The Macedonian Sarissa:
Hoplites vs. Pezhetairoi
All images on this page are the property of Ryan Jones*

Hoplite Hoplite in standard armor: linen cuirass w/ 'skirt,' hoplon
(shield), Corinthian-style helm, greaves, and c. 7' spear.

hoplite, side
Sideview of same.  Most Greeks painted their shields with sigals that
had personal or family meaning.  Only a few poleis (e.g. Sparta) had
a 'national' symbol used on all shields.  Armor was purchased by
individual soldiers, and thus, there was no such thing as a 'unirform.'

hoplite, rear
Back view of same.

Pezhetairoi, spear
  Hypaspist armor: the shield is smaller (and here, not concave),
the helm is Phrygian style, and he's wearing both greaves and a
bronze 'muscle' cuirass.  Armed with a spear, not the sarissa.
Compare to the lighter armament of the Pezhetairos below.

Pezhetairos with sarissa.  Notice that the sarissa is joined in the
middle.  It's uncertain if that were the case with the historical weapon,
but it would make sense for both purposes of transport, as well as for
replacement parts.  For Pezhetairoi (Foot Companions) the shield is
slung from a strap over the left shoulder (two hands are needed for the
weapon) and he wears neither cuirass nor greaves. The idea was that
a 15-16' sarissa would keep the enemy at such a distance, no heavy
hoplite body armor would be needed in a Macedonian phalanx.

Hoplite & Pezhetairoi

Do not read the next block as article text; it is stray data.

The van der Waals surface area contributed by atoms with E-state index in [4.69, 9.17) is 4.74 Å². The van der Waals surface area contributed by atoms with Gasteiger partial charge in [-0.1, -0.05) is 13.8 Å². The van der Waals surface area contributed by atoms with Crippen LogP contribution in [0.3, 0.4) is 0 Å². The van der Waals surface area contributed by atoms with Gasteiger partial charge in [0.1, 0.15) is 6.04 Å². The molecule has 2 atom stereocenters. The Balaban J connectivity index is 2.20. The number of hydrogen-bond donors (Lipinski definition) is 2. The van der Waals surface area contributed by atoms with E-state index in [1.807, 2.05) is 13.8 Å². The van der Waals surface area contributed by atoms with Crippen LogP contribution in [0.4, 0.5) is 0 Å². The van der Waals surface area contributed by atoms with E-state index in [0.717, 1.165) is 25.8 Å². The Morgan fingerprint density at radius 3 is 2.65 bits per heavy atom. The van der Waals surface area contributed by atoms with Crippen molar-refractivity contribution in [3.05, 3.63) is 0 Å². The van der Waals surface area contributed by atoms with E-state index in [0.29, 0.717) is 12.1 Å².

Compare and contrast Hoplite spear to Macedonian sarissa.
(Yes, here the Macedonian is armed more like a Hypaspist.
Some Pezhetairoi may have worn cuirasses, but the idea for
Philip II was to lighten the Pezhetairoi load, plus lighten the
overall cost of an individual soldier's armament.)

Pezhetairos at ready Sarissa lowered as for attack.  Now
it becomes obvious why the shoulder
strap is necessary for the shield.

Hoplite vs. Pezhetairos The comparative difference in reach.
At most, a hoplite phalanx will have
two spearheads past the front line.
But a Macedonian phalanx has five.

Hoplite's view of Macedonian sarissa What the poor hoplite sees!

Pezhetairoi view What the Macedonian Pezhetairoi see.
Notice that the two sarissai form a bit of a
wooden 'wall' on the men's right, in addition
to the strap-slung shields on their left.  Five
sarissai would only increase that 'shield.'

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A note to casual page browsers:  Images on this page are NOT my own and are NOT to be taken for use without the express permission of Ryan Jones, to whom they belong.  Mr. Jones (U. of Calgary) built the sarissai seen on this page and recreated the armor, and has kindly loaned these images to me for use in my ATG course.  Interested parties should contact him directly.